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The Weekend Neos Kosmos : 13 February 2016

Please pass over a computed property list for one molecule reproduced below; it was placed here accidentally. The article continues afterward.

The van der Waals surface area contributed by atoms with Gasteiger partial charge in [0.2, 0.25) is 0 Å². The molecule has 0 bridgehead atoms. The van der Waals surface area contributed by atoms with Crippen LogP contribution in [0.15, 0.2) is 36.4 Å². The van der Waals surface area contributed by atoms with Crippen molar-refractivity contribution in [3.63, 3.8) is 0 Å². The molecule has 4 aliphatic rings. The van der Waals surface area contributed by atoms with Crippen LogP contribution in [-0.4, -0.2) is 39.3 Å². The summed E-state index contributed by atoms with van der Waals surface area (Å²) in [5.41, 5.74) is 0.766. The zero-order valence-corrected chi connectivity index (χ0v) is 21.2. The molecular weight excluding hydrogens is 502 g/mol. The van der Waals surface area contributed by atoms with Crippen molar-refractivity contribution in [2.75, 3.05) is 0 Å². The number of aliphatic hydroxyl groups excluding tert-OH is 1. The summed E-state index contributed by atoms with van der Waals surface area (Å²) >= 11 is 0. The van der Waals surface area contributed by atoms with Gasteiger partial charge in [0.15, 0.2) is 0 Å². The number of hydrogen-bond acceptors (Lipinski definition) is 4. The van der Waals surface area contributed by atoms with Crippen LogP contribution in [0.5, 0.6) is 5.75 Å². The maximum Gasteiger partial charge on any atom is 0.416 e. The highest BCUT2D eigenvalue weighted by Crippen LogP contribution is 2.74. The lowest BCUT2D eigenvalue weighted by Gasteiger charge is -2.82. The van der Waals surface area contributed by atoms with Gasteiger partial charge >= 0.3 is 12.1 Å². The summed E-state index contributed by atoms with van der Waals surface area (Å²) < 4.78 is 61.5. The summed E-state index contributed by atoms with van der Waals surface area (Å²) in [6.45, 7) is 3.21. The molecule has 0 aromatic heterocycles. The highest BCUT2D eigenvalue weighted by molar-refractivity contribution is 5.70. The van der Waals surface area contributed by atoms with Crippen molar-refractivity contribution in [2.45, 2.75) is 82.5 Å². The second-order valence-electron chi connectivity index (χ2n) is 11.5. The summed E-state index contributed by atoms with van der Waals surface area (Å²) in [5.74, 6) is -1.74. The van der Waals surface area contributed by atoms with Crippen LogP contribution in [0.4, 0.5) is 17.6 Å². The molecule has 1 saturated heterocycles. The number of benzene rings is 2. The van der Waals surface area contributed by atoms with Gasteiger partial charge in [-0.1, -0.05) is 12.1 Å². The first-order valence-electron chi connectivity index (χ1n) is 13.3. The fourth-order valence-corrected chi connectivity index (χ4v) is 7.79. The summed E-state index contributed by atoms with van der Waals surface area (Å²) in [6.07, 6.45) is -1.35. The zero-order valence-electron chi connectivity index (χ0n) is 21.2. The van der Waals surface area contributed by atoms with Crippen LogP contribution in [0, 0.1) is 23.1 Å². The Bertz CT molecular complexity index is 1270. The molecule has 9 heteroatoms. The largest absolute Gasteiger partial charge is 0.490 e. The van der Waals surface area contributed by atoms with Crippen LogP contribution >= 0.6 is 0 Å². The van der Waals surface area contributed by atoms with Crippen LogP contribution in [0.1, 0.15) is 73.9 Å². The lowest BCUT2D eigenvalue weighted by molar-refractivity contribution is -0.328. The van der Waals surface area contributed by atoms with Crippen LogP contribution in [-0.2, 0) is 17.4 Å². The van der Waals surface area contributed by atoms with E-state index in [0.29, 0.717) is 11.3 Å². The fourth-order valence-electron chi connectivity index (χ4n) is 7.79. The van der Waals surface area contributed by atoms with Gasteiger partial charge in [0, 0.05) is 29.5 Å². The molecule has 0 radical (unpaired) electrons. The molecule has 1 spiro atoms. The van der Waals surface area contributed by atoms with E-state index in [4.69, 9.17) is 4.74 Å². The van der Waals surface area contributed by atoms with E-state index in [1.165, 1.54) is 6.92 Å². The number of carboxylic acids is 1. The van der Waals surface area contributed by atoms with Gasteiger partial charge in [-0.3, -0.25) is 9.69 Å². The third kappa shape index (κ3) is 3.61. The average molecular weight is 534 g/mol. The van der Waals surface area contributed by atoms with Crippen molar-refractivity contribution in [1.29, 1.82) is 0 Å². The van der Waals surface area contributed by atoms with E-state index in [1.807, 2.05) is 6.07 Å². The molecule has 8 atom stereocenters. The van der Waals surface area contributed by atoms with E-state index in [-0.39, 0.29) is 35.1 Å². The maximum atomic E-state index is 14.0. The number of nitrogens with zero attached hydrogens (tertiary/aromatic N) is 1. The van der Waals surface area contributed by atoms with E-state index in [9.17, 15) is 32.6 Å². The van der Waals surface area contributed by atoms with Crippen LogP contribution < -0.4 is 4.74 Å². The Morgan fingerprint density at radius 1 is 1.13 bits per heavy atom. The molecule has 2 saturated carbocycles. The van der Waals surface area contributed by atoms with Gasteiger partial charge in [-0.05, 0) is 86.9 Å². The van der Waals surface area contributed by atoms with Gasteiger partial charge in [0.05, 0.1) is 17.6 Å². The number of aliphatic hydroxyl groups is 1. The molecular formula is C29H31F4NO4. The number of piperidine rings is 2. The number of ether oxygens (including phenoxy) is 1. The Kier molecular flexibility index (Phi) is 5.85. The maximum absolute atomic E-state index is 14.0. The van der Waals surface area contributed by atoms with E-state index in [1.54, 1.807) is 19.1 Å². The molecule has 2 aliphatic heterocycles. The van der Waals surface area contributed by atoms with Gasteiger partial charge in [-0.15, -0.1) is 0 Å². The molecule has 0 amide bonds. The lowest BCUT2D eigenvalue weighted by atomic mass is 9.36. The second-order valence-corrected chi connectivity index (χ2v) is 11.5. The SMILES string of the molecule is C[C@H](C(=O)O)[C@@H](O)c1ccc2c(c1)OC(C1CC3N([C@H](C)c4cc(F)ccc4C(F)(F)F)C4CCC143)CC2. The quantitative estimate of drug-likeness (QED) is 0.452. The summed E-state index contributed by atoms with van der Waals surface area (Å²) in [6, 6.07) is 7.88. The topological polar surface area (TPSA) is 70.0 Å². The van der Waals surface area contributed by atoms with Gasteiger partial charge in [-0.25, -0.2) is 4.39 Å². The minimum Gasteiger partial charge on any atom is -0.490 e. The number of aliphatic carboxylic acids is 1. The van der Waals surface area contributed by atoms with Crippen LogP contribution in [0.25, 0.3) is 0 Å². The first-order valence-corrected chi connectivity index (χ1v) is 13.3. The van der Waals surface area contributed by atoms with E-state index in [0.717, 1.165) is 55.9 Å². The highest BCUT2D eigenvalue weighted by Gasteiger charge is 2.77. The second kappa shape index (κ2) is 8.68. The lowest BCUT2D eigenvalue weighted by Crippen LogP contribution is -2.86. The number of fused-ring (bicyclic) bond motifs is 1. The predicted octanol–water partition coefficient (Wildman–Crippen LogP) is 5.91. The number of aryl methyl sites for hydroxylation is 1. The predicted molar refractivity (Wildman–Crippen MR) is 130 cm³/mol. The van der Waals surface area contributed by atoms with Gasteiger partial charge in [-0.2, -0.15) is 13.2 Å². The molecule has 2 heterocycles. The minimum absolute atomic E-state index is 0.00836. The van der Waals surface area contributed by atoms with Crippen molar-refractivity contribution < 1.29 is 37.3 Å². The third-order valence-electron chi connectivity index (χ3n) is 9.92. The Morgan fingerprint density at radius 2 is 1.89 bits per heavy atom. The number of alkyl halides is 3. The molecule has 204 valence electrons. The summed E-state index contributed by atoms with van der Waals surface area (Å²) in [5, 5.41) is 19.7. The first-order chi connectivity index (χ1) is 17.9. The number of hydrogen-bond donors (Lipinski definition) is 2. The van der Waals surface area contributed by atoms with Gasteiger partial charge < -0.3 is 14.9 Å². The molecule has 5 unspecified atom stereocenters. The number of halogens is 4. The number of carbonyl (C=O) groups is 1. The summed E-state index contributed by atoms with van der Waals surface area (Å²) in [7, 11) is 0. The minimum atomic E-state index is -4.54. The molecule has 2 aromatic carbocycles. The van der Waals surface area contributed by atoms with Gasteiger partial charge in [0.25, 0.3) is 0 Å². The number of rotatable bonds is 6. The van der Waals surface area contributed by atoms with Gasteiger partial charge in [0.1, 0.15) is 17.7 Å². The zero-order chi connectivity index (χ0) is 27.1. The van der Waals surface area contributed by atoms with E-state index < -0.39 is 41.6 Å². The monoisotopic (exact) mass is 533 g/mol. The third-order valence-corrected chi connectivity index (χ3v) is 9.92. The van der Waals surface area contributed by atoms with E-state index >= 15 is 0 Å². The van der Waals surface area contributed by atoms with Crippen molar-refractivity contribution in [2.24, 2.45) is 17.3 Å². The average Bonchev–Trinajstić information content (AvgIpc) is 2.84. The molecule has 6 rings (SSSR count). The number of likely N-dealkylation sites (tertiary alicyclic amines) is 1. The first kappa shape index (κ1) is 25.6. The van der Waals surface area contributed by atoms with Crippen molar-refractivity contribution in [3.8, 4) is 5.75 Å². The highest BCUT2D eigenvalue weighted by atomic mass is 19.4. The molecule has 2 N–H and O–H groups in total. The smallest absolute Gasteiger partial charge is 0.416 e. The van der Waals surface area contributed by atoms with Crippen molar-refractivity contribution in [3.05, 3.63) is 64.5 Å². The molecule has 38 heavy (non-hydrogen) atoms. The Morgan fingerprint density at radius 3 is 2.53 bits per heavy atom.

GREECE 20 THE WEEKEND NEOS KOSMOS | SATURDAY 13 FEBRUARY 2016 Greece to spend over €1b this year to deal with refugee crisis The cost of dealing with the refugee crisis in Greece this year could exceed €1 billion, or more than 0.5 per cent of gross domestic product, Alternate Minister for Migration Policy Yiannis Mouzalas told parliament on Thursday. His warning came as NATO confirmed that one of its rapid reaction forces would begin patrols in the Aegean aimed at tackling human traffickers who send refugees and migrants across the sea in dinghies from Turkey to Greece. Earlier this week, Bank of Greece governor Yannis Stournaras told MPs that the country's central bank sees the fiscal impact of the refugee crisis at €600 million this year. However, Mouzalas said that his department expects it to be higher. "We think that the expenses will surpass €1 billion," he said. "The money that we have received [from the European Union] so far, but which has not been distributed yet - through no fault of ours - is enough to construct the hot spots and relocation camps and to operate them for six or seven months." Shipping and Island Policy Minister Theodoros Drit- DIGITAL.NEOSKOSMOS.COM Government issues travel advice for Greece The Australian government has issued updated travel advice for those venturing to Greece via the Smart Traveller website. The instruction updated on Friday 12 February is encouraging travellers to check with their transport or tour provider for information on road disruptions, which are likely to result in blockages at ports and airports. According to the website, "farmers are currently conducting approximately 75 road blockages nationwide, including on the Athens to Thessaloniki national road, the Patras to Korinthos highway and entrance/exit junc- tions to the Attiki Odos near Vari". The past few weeks have seen local farmers protesting against the government's proposal to suspend subsidies, in addition to social security reforms which will result in a tax high and pension contributions. The website also advised travellers to "follow local media for latest information", but reassured that the level of the advice has not changed and that Australians are advised to "exercise normal safety precautions in Greece". Disruptions are expected to continue throughout this weekend, 13-14 February. Tourism on the rise in Cyprus Refugees and migrants wait to get a cup of tea as they find temporary shelter in a terminal building, after their arrival at the port of Piraeus. sas said Thursday that he expects the five hot spots, where migrants and refugees will be registered and processed, as well as the two relocation camps (one in Athens, the other in Thessaloniki), to be operational by the end of the month. In Brussels, NATO officials confirmed that an agreement had been reached on patrols in the Aegean to track down or deter human traffickers. "This is about helping Greece, Turkey and the European Union with stemming the flow of migrants and refugees and coping with a very demanding situation ... a human tragedy," said NATO secretary-general Jens Stoltenberg. Hours after the agreement to deploy NATO's maritime force in the eastern Medi- terranean for fighting smugglers, the vessels set sail. Supreme Allied Commander General Philip Breedlove said the mission plan would be refined during the time they were en route. Under the terms of the agreement, NATO will return migrants to Turkey even if they are picked up in Greek waters. Source: Kathimerini Three die in Hellenic Navy helicopter crash Mechanical failure or pilot error is believed to be the cause of the fatal helicopter crash on the Aegean islet of Kinaros earlier this week. The Agusta Bell 212 Hellenic Navy helicopter crashed into a hillside in the early hours, taking the lives of its three passengers. Captain Anastasios Toulitsis (36), co-pilot Constantinos Pananas (34) and radar operator Eleftherios Evangelou (35) were on board, participating in the Astrapi (Lightning) 2/16 nighttime exercises. "Today is a day of mourning for the Greek people, the nation and the country's armed forces," said Defence Minister Panos Kammenos, who was attending a NATO summit in Brussels. "Greek officers, in peacetime, have entered the pantheon of heroes while doing their duty, while abiding by the oath they took when they entered the armed forces. They fell while keeping us all safe. We are devastated." A panel of experts was as- sembled to investigate the crash, as weather conditions between Leros and Amorgos, where the island is located, were rather mild to have contributed to the accident. The site of the crash was not discovered until 7.00 am by the island's inhabitants, after both Greek and Turkish forces took part in the search. Only Toulitsis' body has not yet been recovered. Meanwhile, Kinaros island, inhabited only by one Greek Australian family, is among the state assets the troika has suggested Greece sells in order to cover its debt. People living on islets with fewer that 150 inhabitants would have to relocate - however, Mikes Katsotourchis, his wife Irene and their son George are determined to stay. The couple returned to the tiny Dodecanese island from Australia back in 2000, as it has always been Irene Katsotourchis' dream, and they were later joined by one of their children. PHOTO: EPA/ORESTIS PANAGIOTOU. The Greek part of the island welcomed more than 2.5 million visitors Last year marked a spike in Greek Cyprus tourist arrivals, which hit a 14-year high, reaching 2.65 million, a 8.9 per cent rise since the previous year. This was down to a surge in British visitors attracted by the cheaper euro, but also due to Cyprus' reputation as a safe destination, facing significantly lower terrorist threats, compared to its neighbouring countries. According to the Cyprus Tourism organisation, the arrival figures were the best since a record 2.69 tourists in 2001. More than 78,000 people arrived in December 2015, compared with 57,000 in the same month of 2014. A large part of this rise is attributed to arrivals from Britain, which spiked 19 per cent, due in large part to the strength of the British pound against the euro. To cater for this surge of British tourists, more direct flights were scheduled and a closer cooperation among industry agents in both countries has taken place. There was also a 43 per cent hike from Israel and 38 per cent from Greece, although arrivals from Russia, which has been a strong supporter of the Cyprus tourism industry in the past, dropped by 17 per cent. Income from tourism accounts for around 12 per cent of Greek Cypriot GDP and has been a key factor contributing to the economy exiting recession in 2015. Greek scientists among the world’s most influential minds Seven Greek academics appear in the Thomson Reuters corporation's 2016 list of the World's 3,000 Most Influential Scientific Minds. The list provides a yearly acknowledgement to those scientists who "have made the most significant global impact within their respective field of study", based on an analysis of the number and quality of citations each receive. Most of the scientists on the list come from the world's top universities, notably from the United States, but also from Super Puma Hellenic Navy helicopter performing a test flight. The Katsotourchis family house, the only one on Kinaros islet. Britain, Germany, China and Australia. The Greeks who were distinguished among thousands of peers around the world are Dimitra Daferera and Moschos Polissiou of Athens Agricultural University; Meletios-Athanassios Dimopoulos and Gerasimos Filippatos of Athens Medical School, IT professor George Karagiannidis of the Aristotle University of Thessaloniki, and National Technical University of Athens professors Dimitris Rakopoulos and Constantinos Rakopoulos.